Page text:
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Age-related: How much sleep do children really need?
More and more people are suffering from sleep problems. Those who do not rest sufficiently at night endanger their health. But how much sleep is actually necessary for children. Experts explain that age is the most important factor here. The need for sleep can also be very different individually.
Problems falling asleep or staying asleep
More and more people suffer from chronic lack of sleep. According to experts, around every second adult often has problems falling asleep or staying asleep. Many children and adolescents also suffer from permanent lack of sleep. But every age group needs enough sleep. Among other things, it improves attention, the ability to learn and promotes balance, say the experts from the professional association of pediatricians (BVKJ). It is therefore important for both physical and mental health.
Sleep needs depend on age
"However, the need for sleep is age-dependent and can also vary greatly from person to person," said Professor Dr. Hans-Jürgen Nentwich, who gives a rough orientation on the website based on the current American recommendations, which largely correspond to the German ones. According to this, babies between four months and a year need around twelve to 16 hours of sleep over the course of 24 hours, one to two-year-olds need approximately eleven to 14 hours and three to five-year-olds ten to 13 hours - including morning and afternoon sleep. The duration is somewhat reduced for older people. Schoolchildren between the ages of six and twelve should sleep about nine to twelve hours at night, and youngsters between the ages of 13 and 18 should get eight to ten hours of sleep.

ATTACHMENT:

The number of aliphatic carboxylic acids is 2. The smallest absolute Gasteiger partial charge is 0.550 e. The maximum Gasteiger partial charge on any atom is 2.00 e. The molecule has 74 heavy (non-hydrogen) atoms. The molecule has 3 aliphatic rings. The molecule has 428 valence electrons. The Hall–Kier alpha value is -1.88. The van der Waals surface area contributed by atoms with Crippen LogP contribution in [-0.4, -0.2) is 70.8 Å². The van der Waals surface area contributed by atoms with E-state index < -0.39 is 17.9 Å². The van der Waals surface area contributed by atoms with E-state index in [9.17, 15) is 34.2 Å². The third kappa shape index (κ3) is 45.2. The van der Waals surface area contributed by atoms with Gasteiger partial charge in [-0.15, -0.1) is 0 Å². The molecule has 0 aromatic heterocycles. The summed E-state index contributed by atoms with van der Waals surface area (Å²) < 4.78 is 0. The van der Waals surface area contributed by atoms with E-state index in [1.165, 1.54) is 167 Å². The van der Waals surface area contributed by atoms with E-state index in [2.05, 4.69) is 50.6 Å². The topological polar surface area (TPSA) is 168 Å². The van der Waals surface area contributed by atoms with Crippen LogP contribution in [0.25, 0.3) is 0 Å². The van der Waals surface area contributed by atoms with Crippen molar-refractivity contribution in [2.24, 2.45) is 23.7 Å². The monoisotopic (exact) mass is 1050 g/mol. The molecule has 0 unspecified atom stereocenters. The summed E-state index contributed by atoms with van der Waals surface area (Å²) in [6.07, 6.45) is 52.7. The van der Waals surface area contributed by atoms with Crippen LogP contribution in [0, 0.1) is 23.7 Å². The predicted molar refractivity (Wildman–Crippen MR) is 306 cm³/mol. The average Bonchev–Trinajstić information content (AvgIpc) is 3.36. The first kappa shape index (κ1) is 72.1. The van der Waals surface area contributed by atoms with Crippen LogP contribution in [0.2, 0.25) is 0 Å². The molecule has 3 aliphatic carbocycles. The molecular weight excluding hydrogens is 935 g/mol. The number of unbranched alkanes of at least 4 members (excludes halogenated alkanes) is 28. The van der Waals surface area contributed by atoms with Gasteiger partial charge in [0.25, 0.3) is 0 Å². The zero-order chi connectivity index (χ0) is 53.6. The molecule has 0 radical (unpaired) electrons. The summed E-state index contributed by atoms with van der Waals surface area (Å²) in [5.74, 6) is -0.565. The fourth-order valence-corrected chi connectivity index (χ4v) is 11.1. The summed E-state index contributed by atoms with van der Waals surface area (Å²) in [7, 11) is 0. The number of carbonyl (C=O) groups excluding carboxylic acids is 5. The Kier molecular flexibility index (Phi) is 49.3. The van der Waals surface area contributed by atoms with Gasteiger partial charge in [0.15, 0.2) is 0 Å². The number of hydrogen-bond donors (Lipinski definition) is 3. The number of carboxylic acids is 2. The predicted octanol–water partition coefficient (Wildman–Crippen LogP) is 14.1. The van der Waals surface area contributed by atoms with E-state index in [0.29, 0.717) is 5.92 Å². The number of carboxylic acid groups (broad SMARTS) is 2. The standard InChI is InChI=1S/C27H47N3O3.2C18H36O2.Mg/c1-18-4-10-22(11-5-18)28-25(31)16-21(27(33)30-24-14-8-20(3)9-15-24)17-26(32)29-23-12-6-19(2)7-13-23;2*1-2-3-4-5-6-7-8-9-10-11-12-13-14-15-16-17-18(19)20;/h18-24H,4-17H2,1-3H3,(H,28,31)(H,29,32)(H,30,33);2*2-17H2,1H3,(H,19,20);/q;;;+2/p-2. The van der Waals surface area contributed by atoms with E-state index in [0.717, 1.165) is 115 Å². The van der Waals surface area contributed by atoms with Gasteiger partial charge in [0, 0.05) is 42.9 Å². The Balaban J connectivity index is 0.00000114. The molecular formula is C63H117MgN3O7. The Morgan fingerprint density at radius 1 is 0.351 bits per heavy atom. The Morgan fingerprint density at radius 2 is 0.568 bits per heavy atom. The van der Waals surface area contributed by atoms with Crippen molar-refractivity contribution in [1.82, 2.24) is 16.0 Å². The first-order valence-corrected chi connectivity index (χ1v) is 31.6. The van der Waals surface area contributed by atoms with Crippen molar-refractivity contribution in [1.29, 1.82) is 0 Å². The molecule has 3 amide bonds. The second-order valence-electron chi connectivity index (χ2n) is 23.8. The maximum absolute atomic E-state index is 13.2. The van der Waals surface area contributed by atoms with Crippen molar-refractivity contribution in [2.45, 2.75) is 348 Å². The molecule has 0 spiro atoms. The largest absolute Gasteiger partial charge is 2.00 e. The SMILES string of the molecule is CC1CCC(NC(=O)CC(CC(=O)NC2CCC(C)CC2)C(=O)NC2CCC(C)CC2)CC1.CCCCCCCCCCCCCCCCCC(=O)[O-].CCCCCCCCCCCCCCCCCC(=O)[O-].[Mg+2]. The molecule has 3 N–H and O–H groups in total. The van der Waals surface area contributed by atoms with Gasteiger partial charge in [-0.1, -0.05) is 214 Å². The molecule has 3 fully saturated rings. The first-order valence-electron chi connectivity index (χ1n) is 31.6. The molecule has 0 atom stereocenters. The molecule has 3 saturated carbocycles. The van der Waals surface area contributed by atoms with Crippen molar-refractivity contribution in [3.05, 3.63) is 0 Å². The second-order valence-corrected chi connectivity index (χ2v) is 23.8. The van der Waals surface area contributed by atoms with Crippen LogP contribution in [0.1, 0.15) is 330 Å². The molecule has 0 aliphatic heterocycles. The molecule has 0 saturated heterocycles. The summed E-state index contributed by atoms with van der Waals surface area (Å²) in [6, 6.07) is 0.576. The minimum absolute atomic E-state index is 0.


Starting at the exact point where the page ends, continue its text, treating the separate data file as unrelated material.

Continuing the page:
Changes in the daily routine necessary
If parents are unsure whether their child is sleeping enough, a sleep diary can be helpful. In this, three weeks are entered, when the offspring fell asleep, how long they slept, how often they woke up and under what conditions the sleep was interrupted. "Small children can still wake up regularly up to the age of five without a disorder," said Professor Nentwich. The entries in the sleeping diary can help the pediatrician to recognize whether changes in the daily routine can improve the child's sleep quality, whether further measures are necessary or whether parents are unnecessarily worried. "It is often enough to create a pleasant and quiet routine for bedtime and a bedtime ritual," said the expert.
When children don't want to sleep
But there is more that can be done when young children don't want to sleep. So the little ones should be active during the day to be busy. Some experts believe that nighttime sleep disorders can be promoted by napping and therefore not all children need one. The German Society for Pediatric and Adolescent Medicine (DGKJ) also explained: "Bedtime should be fun and not a punishment." And: "Sports or exciting activities such as television, computer games, exciting reading and the like. prevent a good night's sleep before going to bed. "(ad)